Maybe you’ve been turned off by the auction numbers (“case of Romanée-Conti brings $59,000!”) and think wine collecting is just a one-percenter’s status game.
It’s not just for those with the fattest wallets. Although major price inflation has hit first- and second-growth Bordeaux and grand cru and premier cru Burgundy, under-the-radar collectibles are still out there for those starting out or trying to decide what to do with this year’s bonus.
Here’s what you need to know and what to collect now.
Have a Plan
Please. Like many wine lovers, I started out haphazardly squirreling away a few prized reds and ended up with a disorganized mix of bottles and cases in a corner of my basement. I’ve become systematic about my quietly aging stash.
There are plenty of reasons to collect. For example, there's convenience in having fine wines on hand so you don’t need to dash out at the last minute in quest of serious bottles for a special dinner. And you save a lot by buying the better stuff when it’s young and cheap—and aging it yourself—rather than paying jacked-up-prices for hard-to-find mature examples.
Although the majority of wines are made to be consumed within months, the best reds taste way better after they’ve aged at least several years, even a decade, or more. The wines’ edgy tannins mellow, and fruity flavors evolve into layers of earthy complexity that repay time spent waiting to drink them. (A number of whites, preserved by high acidity, also improve with time.)Follow Your Taste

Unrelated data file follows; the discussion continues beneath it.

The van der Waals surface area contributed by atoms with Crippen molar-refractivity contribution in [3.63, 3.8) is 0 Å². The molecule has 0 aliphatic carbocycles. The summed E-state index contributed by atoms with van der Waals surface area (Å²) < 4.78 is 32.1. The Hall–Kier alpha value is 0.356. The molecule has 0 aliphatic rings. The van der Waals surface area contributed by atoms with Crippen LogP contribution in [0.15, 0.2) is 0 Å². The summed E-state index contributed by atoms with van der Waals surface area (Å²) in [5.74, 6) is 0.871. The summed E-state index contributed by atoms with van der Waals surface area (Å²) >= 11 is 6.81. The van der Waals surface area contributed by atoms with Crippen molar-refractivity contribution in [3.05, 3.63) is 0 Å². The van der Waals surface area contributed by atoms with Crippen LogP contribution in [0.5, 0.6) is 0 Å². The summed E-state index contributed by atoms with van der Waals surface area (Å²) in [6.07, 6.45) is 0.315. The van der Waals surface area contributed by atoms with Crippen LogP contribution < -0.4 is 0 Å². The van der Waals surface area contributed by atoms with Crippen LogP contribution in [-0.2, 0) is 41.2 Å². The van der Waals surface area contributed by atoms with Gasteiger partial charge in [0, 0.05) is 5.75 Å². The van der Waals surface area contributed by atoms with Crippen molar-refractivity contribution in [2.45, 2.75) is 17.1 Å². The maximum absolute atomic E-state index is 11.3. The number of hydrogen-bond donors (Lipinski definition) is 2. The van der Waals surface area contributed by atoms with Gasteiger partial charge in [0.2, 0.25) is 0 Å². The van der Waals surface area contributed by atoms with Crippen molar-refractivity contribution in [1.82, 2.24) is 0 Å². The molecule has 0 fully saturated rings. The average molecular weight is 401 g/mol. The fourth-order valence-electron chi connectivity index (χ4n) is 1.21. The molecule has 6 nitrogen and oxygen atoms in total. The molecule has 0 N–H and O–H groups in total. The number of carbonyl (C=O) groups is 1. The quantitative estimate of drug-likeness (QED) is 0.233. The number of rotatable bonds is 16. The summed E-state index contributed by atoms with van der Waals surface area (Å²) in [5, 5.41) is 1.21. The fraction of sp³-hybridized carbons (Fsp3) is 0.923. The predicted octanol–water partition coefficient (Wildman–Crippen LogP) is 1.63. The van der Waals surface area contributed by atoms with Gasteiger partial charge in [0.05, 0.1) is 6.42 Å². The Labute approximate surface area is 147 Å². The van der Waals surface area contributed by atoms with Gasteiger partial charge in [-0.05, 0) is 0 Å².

Buying wine is like buying art, except that you have to consume at least some of it along the way to enjoy it. So pick what you like. The only wines really worth collecting are ones you actually like to drink. Investment potential? Remember that wine isn’t as liquid (no pun intended) as stocks, and there are no guarantees that prices for your bottles will rise to bragging levels by the time you want to sell.
Taste Before You Buy
Buy a bottle and try it before buying a case. But I wouldn’t advise buying more than two cases of any one wine.
Why? Collectors’ tastes evolve. I’ve watched former cult cab fanatics sell off case after case at auction so they can splurge on their new passion, Burgundy. Think About
There’s no point in keeping fine wines reposing in a fancy rack in the kitchen. Sadly, I’ve observed too many expensive reds displayed as decor and gradually destroyed because the temperature was too warm (a steady 55 degrees is ideal) or low humidity dried the corks. Invest in a temperature-controlled unit, keep an inventory of what you buy, and don’t forget to list it all on your insurance in case of power failure. Get a Solid